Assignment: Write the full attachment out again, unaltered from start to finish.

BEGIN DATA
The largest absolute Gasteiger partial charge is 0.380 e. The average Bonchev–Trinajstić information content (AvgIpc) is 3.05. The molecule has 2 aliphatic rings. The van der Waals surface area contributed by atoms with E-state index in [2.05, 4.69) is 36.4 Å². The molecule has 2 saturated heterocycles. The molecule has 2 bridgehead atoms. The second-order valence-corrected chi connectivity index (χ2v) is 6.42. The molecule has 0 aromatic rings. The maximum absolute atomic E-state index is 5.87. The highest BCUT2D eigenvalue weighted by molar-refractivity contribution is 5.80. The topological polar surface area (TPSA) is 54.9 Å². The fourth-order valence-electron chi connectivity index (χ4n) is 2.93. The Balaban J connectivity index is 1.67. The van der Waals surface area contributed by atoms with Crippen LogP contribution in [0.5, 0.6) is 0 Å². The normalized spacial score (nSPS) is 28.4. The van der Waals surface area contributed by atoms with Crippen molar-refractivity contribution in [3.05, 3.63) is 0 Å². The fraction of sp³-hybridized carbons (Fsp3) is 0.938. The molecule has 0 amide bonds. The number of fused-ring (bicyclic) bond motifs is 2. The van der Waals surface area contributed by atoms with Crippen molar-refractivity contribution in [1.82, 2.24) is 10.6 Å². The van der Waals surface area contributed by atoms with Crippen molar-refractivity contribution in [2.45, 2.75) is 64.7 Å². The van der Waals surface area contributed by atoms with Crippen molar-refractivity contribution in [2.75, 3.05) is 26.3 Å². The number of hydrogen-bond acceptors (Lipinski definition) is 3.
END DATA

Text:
The largest absolute Gasteiger partial charge is 0.380 e. The average Bonchev–Trinajstić information content (AvgIpc) is 3.05. The molecule has 2 aliphatic rings. The van der Waals surface area contributed by atoms with E-state index in [2.05, 4.69) is 36.4 Å². The molecule has 2 saturated heterocycles. The molecule has 2 bridgehead atoms. The second-order valence-corrected chi connectivity index (χ2v) is 6.42. The molecule has 0 aromatic rings. The maximum absolute atomic E-state index is 5.87. The highest BCUT2D eigenvalue weighted by molar-refractivity contribution is 5.80. The topological polar surface area (TPSA) is 54.9 Å². The fourth-order valence-electron chi connectivity index (χ4n) is 2.93. The Balaban J connectivity index is 1.67. The van der Waals surface area contributed by atoms with Crippen LogP contribution in [0.5, 0.6) is 0 Å². The normalized spacial score (nSPS) is 28.4. The van der Waals surface area contributed by atoms with Crippen molar-refractivity contribution in [3.05, 3.63) is 0 Å². The fraction of sp³-hybridized carbons (Fsp3) is 0.938. The molecule has 0 amide bonds. The number of fused-ring (bicyclic) bond motifs is 2. The van der Waals surface area contributed by atoms with Crippen molar-refractivity contribution in [1.82, 2.24) is 10.6 Å². The van der Waals surface area contributed by atoms with Crippen molar-refractivity contribution in [2.45, 2.75) is 64.7 Å². The van der Waals surface area contributed by atoms with Crippen molar-refractivity contribution in [2.75, 3.05) is 26.3 Å². The number of hydrogen-bond acceptors (Lipinski definition) is 3.